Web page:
A series about dog barking, how to stop barking, why dogs bark and much more.
One of the most problematic behaviors a dog does naturally is bark. We commonly hear dog owners complain that their dog barks at them all day, barks at other dogs, barks in their crate or barks at the front door. This can not only be disruptive to the peacefulness of your home but can become a big issue if you’re receiving complaints from your neighbors or apartment management. Often times owners become so stressed by their dog’s constant barking that they resort to extreme measures, like bark collars or even debarking!
Dogs bark for many reasons; attention, to sound the alarm, anxiety, excitement and boredom are just a few. And if you have more than one dog in your home you already know that barking is contagious, no matter what the reason. In order to alleviate a “barking problem” we must first figure out why the dog is barking. It’s important to keep in mind that barking is a completely normal and natural behavior for dogs and the average dog does not bark excessively, though it may not seem that way to our ears. Barking is a key form of communication for our dogs and their woofs, yips and growls can mean many different things. In this series of posts we are going to take a look at each of these reasons in depth and give you ways to “fix the issue”. First up: Attention/ Demand Barking
*We’ll add here that the first step to reducing barking in any situation is to make sure your dog is not bored. They should be getting plenty of mental and physical stimulation throughout the day. Food puzzles, kongs, training, walks, fetch and even doggie daycare are great ways to give dogs plenty of enrichment and keep boredom at bay. For ideas on Canine Enrichment activities check out the facebook groups: Canine Enrichment and Beyond the Bowl.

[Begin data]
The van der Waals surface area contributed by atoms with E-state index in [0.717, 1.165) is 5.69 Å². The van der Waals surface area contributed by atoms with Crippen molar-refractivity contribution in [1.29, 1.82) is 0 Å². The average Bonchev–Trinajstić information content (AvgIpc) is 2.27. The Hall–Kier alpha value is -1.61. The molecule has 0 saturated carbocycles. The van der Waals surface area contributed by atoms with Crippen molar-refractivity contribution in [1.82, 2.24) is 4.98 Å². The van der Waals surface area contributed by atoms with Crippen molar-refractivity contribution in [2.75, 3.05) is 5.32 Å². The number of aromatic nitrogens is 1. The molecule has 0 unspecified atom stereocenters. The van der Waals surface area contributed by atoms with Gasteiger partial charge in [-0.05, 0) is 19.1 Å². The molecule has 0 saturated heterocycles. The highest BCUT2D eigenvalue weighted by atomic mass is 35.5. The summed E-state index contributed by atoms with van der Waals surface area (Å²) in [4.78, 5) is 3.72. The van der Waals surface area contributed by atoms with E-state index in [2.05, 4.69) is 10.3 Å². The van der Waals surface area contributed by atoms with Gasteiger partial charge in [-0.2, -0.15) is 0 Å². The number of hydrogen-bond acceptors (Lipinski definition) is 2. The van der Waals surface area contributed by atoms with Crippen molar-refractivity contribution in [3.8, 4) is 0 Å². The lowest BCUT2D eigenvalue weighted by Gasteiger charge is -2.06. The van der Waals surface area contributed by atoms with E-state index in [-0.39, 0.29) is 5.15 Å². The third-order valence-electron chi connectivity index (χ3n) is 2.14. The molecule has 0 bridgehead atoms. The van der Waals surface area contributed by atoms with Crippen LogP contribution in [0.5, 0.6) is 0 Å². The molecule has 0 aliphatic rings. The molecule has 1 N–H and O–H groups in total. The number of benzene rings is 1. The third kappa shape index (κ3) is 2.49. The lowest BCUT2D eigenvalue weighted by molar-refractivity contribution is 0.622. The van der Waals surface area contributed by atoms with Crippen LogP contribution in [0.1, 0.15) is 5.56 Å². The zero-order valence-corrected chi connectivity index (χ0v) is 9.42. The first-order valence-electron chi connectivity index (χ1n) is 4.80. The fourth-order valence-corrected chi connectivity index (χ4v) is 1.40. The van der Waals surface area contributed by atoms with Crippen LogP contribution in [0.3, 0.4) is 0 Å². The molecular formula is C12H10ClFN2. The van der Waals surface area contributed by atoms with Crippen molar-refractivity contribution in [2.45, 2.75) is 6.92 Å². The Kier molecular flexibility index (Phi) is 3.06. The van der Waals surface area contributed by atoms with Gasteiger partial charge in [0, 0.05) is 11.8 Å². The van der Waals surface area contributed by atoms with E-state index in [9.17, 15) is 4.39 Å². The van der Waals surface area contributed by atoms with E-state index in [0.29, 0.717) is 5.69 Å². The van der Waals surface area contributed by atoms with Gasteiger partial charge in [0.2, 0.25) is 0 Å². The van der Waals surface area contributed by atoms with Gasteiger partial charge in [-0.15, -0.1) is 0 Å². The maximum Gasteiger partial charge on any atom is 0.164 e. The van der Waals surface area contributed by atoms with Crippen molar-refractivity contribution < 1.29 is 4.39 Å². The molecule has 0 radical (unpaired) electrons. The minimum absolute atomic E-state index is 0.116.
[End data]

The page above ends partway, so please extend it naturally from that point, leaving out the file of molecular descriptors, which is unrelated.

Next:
Probably one of the most common and annoying types of barking is attention barking or demand barking. This very persistent, high pitched bark is often directed towards the owner/members of the household and/or other dogs. It is exactly what it sounds like. Your dog trying to get or “demand” your attention, food, play, walk, outside etc. Often the dog is sitting or standing directly in front of you and staring at you as they “voice their opinion”. “WOOF! It’s dinner time!” “Woof! PLAY WITH ME!”
When it’s directed at another dog, it looks very similar. One dog is barking incessantly at the other dog who is often ignoring their attempt to interact. It’s important to note here that reactive barking towards an unknown dog, or fear related barking when confronted by another dog is not the same thing. Attention/Demand barking is usually coupled with play bows, silly body postures and even bringing toys to the other dog. It is directed towards a dog that the barking dog has already met or knows very well. We see this commonly in puppies barking to get the attention of the older dog in the house who just wants to be left alone to sleep on his bed.